Since 2007, the World Federation of Hemophilia (WFH) has awarded the WFH Susan Skinner Memorial Fund Scholarship to young women with bleeding disorders. The winners of the 2013 and 2014 scholarships are Leslie Ferber, 27, of Oakland, California, and Salma Kiran, 25, of Layyah, Pakistan, respectively. Recipients of the scholarship attend WFH educational and training events, such as the WFH World Congress, and regional or global training workshops.
Scholarship winners’ backgrounds
Ferber immigrated with her family to California from China when she was 9 years old. “One of my earliest memories is of noticing how my father was different than others. He’s rather immobile due to lack of treatment most of his life,” she says. “But that never stops him. He was the reason I got involved in the bleeding disorders community.”
Ferber’s participation in the community started years ago when she worked as a camp counselor at Camp Hemotion in Oakland, California, with children who have bleeding disorders. She then served as a Young Adult Delegate for the National Hemophilia Foundation (NHF), teaching teens about bleeding disorders and motivating them to join youth programs. During her time with NHF, Ferber also worked as a grassroots lobbyist in Washington, DC, and coordinated various national campaigns to promote advocacy.
“Our family was very fortunate to be able to emigrate and receive proper healthcare,” says Ferber. “However, this is an exception and not the norm. Our community has to band together and pursue treatment for all.”
Ferber also advocates for her own health needs. “It was easy to convince my doctor of my carrier status, but it was hard to get my bleeding disorder symptoms properly diagnosed,” she says. “Many doctors don’t understand that a carrier can exhibit symptoms. The community should reach out to doctors, particularly OB/GYNs.”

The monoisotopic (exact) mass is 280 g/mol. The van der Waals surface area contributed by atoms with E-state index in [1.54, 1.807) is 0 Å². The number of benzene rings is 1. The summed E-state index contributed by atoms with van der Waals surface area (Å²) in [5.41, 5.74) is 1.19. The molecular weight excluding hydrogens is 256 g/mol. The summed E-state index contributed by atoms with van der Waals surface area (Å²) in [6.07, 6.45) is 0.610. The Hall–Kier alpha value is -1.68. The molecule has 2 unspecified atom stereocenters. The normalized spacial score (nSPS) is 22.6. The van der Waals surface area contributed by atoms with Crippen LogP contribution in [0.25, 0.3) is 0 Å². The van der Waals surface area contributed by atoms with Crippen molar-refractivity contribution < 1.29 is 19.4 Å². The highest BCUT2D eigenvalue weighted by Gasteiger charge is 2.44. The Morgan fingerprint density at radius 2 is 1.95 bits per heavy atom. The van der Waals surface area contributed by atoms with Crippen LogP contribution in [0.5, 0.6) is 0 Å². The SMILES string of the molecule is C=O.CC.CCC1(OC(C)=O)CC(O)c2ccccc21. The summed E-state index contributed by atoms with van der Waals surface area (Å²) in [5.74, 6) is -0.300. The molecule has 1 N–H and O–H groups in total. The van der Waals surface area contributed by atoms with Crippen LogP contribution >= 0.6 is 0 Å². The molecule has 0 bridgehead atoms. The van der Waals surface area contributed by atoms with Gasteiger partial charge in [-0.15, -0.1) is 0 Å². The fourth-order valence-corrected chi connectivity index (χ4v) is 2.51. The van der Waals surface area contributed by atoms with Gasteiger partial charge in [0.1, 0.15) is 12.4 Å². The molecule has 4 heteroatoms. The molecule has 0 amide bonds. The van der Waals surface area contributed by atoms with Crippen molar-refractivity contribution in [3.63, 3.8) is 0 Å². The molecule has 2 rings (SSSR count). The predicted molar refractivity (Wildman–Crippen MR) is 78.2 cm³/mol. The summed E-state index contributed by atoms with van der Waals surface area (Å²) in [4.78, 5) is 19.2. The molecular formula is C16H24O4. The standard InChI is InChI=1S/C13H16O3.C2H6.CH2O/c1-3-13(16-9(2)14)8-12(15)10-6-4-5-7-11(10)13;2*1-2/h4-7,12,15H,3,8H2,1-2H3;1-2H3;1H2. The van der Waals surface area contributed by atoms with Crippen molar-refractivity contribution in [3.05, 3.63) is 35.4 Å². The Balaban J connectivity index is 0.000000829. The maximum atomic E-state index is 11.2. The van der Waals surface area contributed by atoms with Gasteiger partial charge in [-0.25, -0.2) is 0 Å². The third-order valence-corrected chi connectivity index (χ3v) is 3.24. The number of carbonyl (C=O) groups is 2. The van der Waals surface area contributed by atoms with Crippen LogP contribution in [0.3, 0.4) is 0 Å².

The scholarship has given Ferber access to people who have helped influence and inspire her, many of whom she met in May in Melbourne, Australia, at the WFH 2014 World Congress, “I was able to learn from and network with the best people in the bleeding disorders community, while being able to brainstorm new advocacy ideas with like-minded individuals,” she says.
Ferber is the fourth American to win the scholarship since it was established in 2007. Previous winners were Julia McDougal from Utah; Mallory O’Connor from Washington, DC; and Alexandra Johnson from Michigan.
Kiran, who has von Willebrand disease (VWD), is committed to improving access to VWD information and treatment, with a particular focus on women. “I think education, advocacy and provision of injections will certainly make excellent changes,” Kiran says. Her goal is to bring that education to those who need it most. “I am going to organize a workshop for girls with VWD. I will tell them what I got from youth training. I will try to improve the lives of patients with VWD.”
Kiran also recognizes the important role of youth as future volunteers. “It is important to effectively deal with challenges empowering youth to add vigor to our chapter and the Pakistan Hemophilia Society, given the fact that we have inadequate replacement therapy, inadequate treatment structure, communication problems and limited community involvement in hemophilia.”
The Susan Skinner Memorial Fund endowment was established in 2007 by WFH USA to support the training, education and leadership development of young women with bleeding disorders. Scholarship recipients ages 18 to 30 years, from the US and abroad, demonstrate outstanding leadership to improve the care of women with bleeding disorders in their country and have the potential to become future leaders in the bleeding disorders community. The fund commemorates the late Susan Skinner, an American woman determined to ensure the availability of safe and effective treatment for her two sons.